It’s difficult to believe but most individuals have gone over ten years without having a hearing exam.
Harper is one of them. She schedules a checkup and cleaning with her dentist every six months and she shows up dutifully for her yearly medical examination. She even changes her timing belt every 6000 miles. But her hearing test typically gets neglected.
Hearing tests are important for a variety of reasons, early detection of hearing loss being one of the most essential. Harper’s ears and hearing will remain as healthy as possible if she knows how frequently to get her hearing checked.
So, just how frequently should you get a hearing assessment?
If the last time Harper got a hearing test was over ten years ago, that’s disconcerting. Or we may think it’s perfectly normal. Her age will greatly determine our reaction. Depending on age, recommendations will differ.
- If you are over fifty years old: The general recommendation is that anyone over fifty years old should make an appointment for annual hearing tests Hearing loss is more likely to have an impact on your life as you get older because the noise damage that has accumulated over a lifetime will speed up that impairment. Also, as we get older we’re more likely to be dealing with other health problems that can have an affect on hearing.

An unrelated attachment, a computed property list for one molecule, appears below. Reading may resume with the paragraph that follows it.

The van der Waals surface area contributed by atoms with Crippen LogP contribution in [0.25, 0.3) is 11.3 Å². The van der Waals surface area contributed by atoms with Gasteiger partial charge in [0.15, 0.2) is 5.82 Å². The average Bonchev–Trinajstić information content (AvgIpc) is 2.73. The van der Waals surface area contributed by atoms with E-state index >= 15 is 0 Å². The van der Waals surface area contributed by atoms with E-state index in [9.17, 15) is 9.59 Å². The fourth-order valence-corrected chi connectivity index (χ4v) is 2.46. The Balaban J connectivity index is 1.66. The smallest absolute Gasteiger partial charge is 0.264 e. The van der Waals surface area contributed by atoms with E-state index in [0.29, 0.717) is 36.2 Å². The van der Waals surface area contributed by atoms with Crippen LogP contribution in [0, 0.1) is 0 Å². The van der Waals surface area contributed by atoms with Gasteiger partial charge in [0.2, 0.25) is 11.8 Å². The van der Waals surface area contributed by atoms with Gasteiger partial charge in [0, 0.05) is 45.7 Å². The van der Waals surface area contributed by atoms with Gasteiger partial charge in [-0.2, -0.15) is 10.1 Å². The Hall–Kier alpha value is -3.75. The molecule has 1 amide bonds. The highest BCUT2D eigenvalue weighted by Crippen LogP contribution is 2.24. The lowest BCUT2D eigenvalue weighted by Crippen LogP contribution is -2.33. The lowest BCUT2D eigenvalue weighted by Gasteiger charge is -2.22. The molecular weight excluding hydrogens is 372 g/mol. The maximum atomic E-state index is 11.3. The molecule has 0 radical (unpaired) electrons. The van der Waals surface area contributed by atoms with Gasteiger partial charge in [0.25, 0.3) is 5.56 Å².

- If you are under fifty years old: Once every 3 to 10 years is suggested for hearing exams. Naturally, it’s fine to get a hearing test more frequently. But the bare minimum is once every decade. And you should be cautious and get checked more often if you work in an occupation that tends to be noisy or if you go to a lot of concerts. It’s quick, simple, and painless so why not come in?
You need to have your hearing tested if you experience any of these signs.
Needless to say, your yearly (or semi-annual) hearing test isn’t the only good time to schedule an appointment with us. Perhaps you begin to experience some symptoms of hearing loss. And in those instances, it’s important to reach out to us and schedule a hearing exam.
Here are some clues that you need a hearing exam:
- You abruptly can’t hear out of one ear.
- Cranking your television or car stereo up to excessively high volumes.
- Sounds become muffled; it starts to sound as though you always have water inside of your ears.
- You’re having a difficult time hearing sounds in higher frequencies such as consonants.
- You’re having a tough time making out conversations when you’re in a noisy setting.
- You need people to speak louder or repeat themselves.
- Phone conversations are getting more difficult to hear.
When the above warning signs begin to add up, it’s a good sign that the perfect time to get a hearing exam is right now. The sooner you get your hearing checked, the sooner you’ll know what’s happening with your ears.
How will a hearing test help?
There are lots of reasons why Harper might be late in getting her hearing test.
It might have slipped her mind.
Maybe she just doesn’t want to deal with it. But getting the recommended hearing tests has tangible benefits.
Even if you think your hearing is perfectly healthy, a hearing exam will help establish a baseline reading, which makes deviations in the future easier to identify. If you can catch your hearing loss before it becomes obvious, you can better safeguard it.
The point of regular hearing tests is that someone like Harper will be able to detect problems before her hearing is permanently diminished. Catching your hearing loss early by getting your hearing checked when you should will help you keep your hearing healthier, longer. If you let your hearing go, it can have an impact on your overall health.